Back in 2017, Allure magazine interviewed 41 actresses, models, entrepreneurs, and more who are women of color on what it was like growing up with their skin tone in America.

Unfortunately, not much has changed in the last few years as far as racism is concerned in this country. So, we decided to revisit some of their experiences. Please check them out below.

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 1. Padma Lakshmi

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“Before high school, I lived in a white suburb of Los Angeles where there were so few Indians that they didn’t even know the ‘correct’ slurs. They called me the N-word or ‘Blackie.’ For a long time, I hated my skin color…

“[And] when I started to work as a model, people would on occasion say things to me like, ‘You’re so pretty for being an Indian.’ I’ve gotten to a place where I have a much broader feeling that I’m beautiful because I’m accepted in the culture. I scar very badly. You can see every scrape, cut, and burn — mine don’t go away… but I’m very thankful for my skin.”

2. Meghan Markle

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“I took an African-American studies class at Northwestern where we explored colorism; it was the first time I could put a name to feeling too light in the black community, too mixed in the white community.

“For castings, I was labeled ‘ethnically ambiguous.’ Was I Latina? Sephardic? ‘Exotic Caucasian’? Add the freckles to the mix and it created quite the conundrum. To this day, my pet peeve is when my skin tone is changed and my freckles are airbrushed out of a photoshoot. For all my freckle-faced friends out there, I will share with you something my dad told me when I was younger: ‘A face without freckles is a night without stars.’ ”

3. Zazie Beets

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“My father is German; my mother is African-American. Growing up, I visited my grandparents in Berlin a lot. I would not see any other person of color for three weeks. People would stare. They would say things like ‘Oh, you look like chocolate — I want to eat you up!’ I’ve been to gatherings where people would say, ‘She has so much race in her’ or would use the word ‘n*****’ — or the German term ‘neger.’ And I would be like, ‘Who are you talking to?’ I feel German, I speak German, [but] I don’t look German.

“In the United States, if you’re African-American, it can be assumed that your family has been here for generations. In Europe, colonialism is much more alive and it’s assumed you’re from Nigeria or Senegal. I would have these conversations like ‘Where is your mother from?’ ‘Brooklyn.’ ‘No, but where is she from?’ I would respond, ‘We don’t know,’ since we can’t trace our roots beyond North Carolina. Slavery has erased our ability to find our origins. We have been here as long as some of the first immigrants.”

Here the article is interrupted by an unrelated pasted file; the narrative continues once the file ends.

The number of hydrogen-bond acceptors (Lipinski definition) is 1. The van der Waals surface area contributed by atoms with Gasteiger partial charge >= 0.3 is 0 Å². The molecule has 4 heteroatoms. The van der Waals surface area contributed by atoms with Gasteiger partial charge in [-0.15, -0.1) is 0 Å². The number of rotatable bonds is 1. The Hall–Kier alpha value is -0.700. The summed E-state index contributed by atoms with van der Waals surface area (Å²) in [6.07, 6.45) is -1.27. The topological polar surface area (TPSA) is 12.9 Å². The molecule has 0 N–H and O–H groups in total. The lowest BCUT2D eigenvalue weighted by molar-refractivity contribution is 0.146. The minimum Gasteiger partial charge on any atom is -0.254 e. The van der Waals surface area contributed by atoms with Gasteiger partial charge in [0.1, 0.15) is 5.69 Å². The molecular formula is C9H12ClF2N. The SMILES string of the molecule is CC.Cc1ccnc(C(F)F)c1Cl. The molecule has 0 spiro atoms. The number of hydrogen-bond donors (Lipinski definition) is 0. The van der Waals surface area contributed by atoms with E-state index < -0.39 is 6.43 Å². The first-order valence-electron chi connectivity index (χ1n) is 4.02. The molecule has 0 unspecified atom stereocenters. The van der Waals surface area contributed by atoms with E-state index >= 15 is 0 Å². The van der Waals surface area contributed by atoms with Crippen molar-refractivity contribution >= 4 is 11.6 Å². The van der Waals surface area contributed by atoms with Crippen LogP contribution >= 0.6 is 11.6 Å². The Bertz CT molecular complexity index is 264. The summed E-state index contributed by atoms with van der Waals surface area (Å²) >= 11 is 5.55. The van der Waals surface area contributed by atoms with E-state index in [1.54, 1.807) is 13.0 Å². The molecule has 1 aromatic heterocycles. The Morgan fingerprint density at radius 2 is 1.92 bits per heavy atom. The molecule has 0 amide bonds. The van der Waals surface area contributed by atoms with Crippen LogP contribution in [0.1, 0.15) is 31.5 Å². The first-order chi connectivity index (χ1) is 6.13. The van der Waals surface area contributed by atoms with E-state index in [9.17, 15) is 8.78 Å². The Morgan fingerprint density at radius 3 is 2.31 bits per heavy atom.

4. Constance Wu

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“My family is Chinese-Taiwanese. I’m from Richmond, Virginia. The community in which I grew up was pretty white. The storybooks you got at school featured white children and an animal, or animals.

“Fresh Off the Boat is the first television show led by [an] Asian-American [family] in over 20 years. I’d always been in the supporting role, the best friend, or the assistant to the white person. And I was grateful. But once I was in the lead role and other people started making a big deal out of it, I realized I was previously blind to it.”

5. Eva Longoria

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“I remember growing up in Texas not speaking Spanish and yet feeling as Latin as can be — kind of being a fish out of water. It was definitely hard for people to just assume you’re one thing, but you’re not just that one thing. That was something to navigate early on in Hollywood. Because Hollywood has an idea of what they think Latina looks like, and I didn’t fit into that box, so I had to create my own box.”

6. Aja Naomi King

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“I was afraid of the darkness of my skin. I believed I had to be celebrated for my intelligence and my sense of humor. Those could be the beautiful things about me since my skin couldn’t [be]…

“It has been a process of self-love to embrace the beauty of every single drop that makes up the richness that is my beautiful brown skin. If you learn anything in life, learn to love yourself. There is no amount of makeup or skin-care products that will make you love yourself.”

7. Samira Wiley

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“In the African-American community, they had something called the brown-bag test. If you are lighter than the bag, you’re OK. There are a lot of parts I read in scripts and think, Why are they sending me this? This is for a beautiful white girl. Not only is that in other people’s minds, but now it’s permeated my mind as well. I encourage anyone who’s reading this to be whoever they are. I want to be an example of someone who is trying to do that every day.”

8. Joan Smalls

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“My skin is a caramel color with olive undertones. My mother’s complexion is golden and olive. All my family members have a variation of skin tones and color, and not once have we ever mentioned it or compared it…

“[But] when I first started modeling in Europe, the makeup artists asked me if I brought my own foundation. I was taken aback — this is a professional? It’s sad that they hadn’t worked with more people with my skin tone.”

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This article was originally published in March 2017 and has since been updated.

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